Boko Haram claims Islamic law in Nigerian townMUSTAPHA MUHAMMAD AND DANIEL MAGNOWSKI
Nigeria's military has denied claims by Islamist militants Boko Haram that the group seized control of a northeastern town in which it intends to impose Shariah law.
Abubakar Shekau, who leads the insurgents, said in a video given to reporters yesterday that it would enforce Islamic law in Gwoza, a town of about 250,000 people, in Borno state, about 850 kilometres northeast of the capital, Abuja.
"The claim is empty," Nigeria's Defence Headquarters said on its Twitter account. "The sovereignty and territorial integrity of the Nigerian state is still intact."
Boko Haram, which has been waging war on the Nigerian state since 2009, is intensifying its campaign of violence ahead of elections scheduled for next February.
It killed more than 2000 people in the first six months of the year, according to New York-based Human Rights Watch, most of whom died in gun and bomb attacks on villages in the majority-Muslim north.
"Any group of terrorists laying claim to any portion of the country will not be allowed to get away with the expression of delusion and crime," Defence Headquarters said. "Appropriate military operations to secure that area from the activities of the bandits is still ongoing."
Nigeria's National Emergency Management Agency said on August 19 that fighting has displaced more than 400,000 people in the northeast of Africa's top oil producer, a nation of about 170 million.
"Allah has given us victory in Gwoza because we are doing Allah's work," Shekau said in the video, which also shows dozens of people described as captured vigilante fighters being executed. "Now Gwoza is caliphate under Shariah law."
The group's language mirrors that of Islamic State, Peter Sharwood-Smith, West Africa regional manager at risk consultancy Drum Cussac, said by phone from the commercial capital, Lagos. In June, the al-Qaeda breakaway group fighting in Iraq and Syria declared a caliphate in areas under its control after capturing the northern Iraqi town of Mosul.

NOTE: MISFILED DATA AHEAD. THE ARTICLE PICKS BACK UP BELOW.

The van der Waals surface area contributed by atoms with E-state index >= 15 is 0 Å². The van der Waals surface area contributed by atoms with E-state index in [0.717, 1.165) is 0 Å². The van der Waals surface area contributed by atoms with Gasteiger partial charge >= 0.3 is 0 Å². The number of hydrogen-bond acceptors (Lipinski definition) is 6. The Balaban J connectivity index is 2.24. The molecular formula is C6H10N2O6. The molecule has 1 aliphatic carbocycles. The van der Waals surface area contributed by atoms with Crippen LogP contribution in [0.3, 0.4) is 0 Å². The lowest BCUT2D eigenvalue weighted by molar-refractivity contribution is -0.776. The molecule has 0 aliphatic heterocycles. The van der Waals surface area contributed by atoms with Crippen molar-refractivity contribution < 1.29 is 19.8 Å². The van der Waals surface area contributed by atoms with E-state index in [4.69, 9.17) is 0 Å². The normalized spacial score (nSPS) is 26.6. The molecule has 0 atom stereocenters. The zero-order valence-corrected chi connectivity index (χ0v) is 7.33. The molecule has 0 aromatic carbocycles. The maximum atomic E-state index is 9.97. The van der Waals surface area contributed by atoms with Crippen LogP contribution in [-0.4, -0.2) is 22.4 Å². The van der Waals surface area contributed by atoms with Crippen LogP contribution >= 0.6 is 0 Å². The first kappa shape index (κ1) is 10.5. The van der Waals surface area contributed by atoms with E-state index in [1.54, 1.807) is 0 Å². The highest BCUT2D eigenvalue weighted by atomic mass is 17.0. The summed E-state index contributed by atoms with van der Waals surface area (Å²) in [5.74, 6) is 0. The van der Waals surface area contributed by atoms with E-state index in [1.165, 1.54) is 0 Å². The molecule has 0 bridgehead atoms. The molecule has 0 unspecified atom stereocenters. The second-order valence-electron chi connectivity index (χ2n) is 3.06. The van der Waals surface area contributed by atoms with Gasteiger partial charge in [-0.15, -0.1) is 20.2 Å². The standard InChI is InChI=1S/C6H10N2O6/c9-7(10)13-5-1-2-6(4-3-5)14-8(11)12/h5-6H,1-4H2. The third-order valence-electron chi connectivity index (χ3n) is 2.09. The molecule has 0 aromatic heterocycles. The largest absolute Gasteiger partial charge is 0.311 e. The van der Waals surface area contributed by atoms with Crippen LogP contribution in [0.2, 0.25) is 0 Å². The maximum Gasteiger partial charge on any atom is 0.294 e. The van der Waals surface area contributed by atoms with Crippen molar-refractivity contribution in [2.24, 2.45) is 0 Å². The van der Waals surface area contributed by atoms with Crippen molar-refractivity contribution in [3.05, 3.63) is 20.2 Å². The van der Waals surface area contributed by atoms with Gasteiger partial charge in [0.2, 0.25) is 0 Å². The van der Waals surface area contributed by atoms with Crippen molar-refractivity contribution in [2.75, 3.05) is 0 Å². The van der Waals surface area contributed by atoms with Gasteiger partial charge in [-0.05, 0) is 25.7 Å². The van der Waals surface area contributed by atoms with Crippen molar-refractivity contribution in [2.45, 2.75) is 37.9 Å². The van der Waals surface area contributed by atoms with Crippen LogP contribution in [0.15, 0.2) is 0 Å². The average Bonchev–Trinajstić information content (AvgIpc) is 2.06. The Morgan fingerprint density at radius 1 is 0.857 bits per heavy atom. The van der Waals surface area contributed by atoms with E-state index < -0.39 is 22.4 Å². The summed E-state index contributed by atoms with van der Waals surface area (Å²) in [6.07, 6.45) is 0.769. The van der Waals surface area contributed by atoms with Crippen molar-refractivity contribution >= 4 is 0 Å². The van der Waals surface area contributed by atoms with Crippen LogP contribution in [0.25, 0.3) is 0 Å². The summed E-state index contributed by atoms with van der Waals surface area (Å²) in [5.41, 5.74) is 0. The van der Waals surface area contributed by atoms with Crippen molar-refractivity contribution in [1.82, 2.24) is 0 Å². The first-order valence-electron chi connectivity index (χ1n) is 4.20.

"By saying it now, they are attempting to get more publicity on the back of the attention that Islamic State is getting in Iraq and Syria," Sharwood-Smith said. "It's not a new aspiration, they've just put it in new words."
Shekau claims in the video to have captured guns and ammunition from the Nigerian military.
"Whilst the Nigerian state is still trying to find a solution to the Boko Haram issue, it is clear that Boko Haram already exert effective control over significant areas, so he has something of a point in stating that he is in charge," Sharwood-Smith said.
Senator Muhammad Ali Ndume, who represents southern Borno, said on August 22 that Gwoza was "under siege."
"Soldiers of the Nigerian army have been overstretched in both human and material capacity," he said. "The federal government has to rise to the occasion to give these soldiers the needed support to work."
President Goodluck Jonathan wants to borrow $1 billion from external lenders to help the security forces battle the militants. On August 20, the UK said it was considering deploying new surveillance aircraft to help Nigeria search for more than 200 schoolgirls who are still missing after Boko Haram gunmen abducted them from their dormitories in April.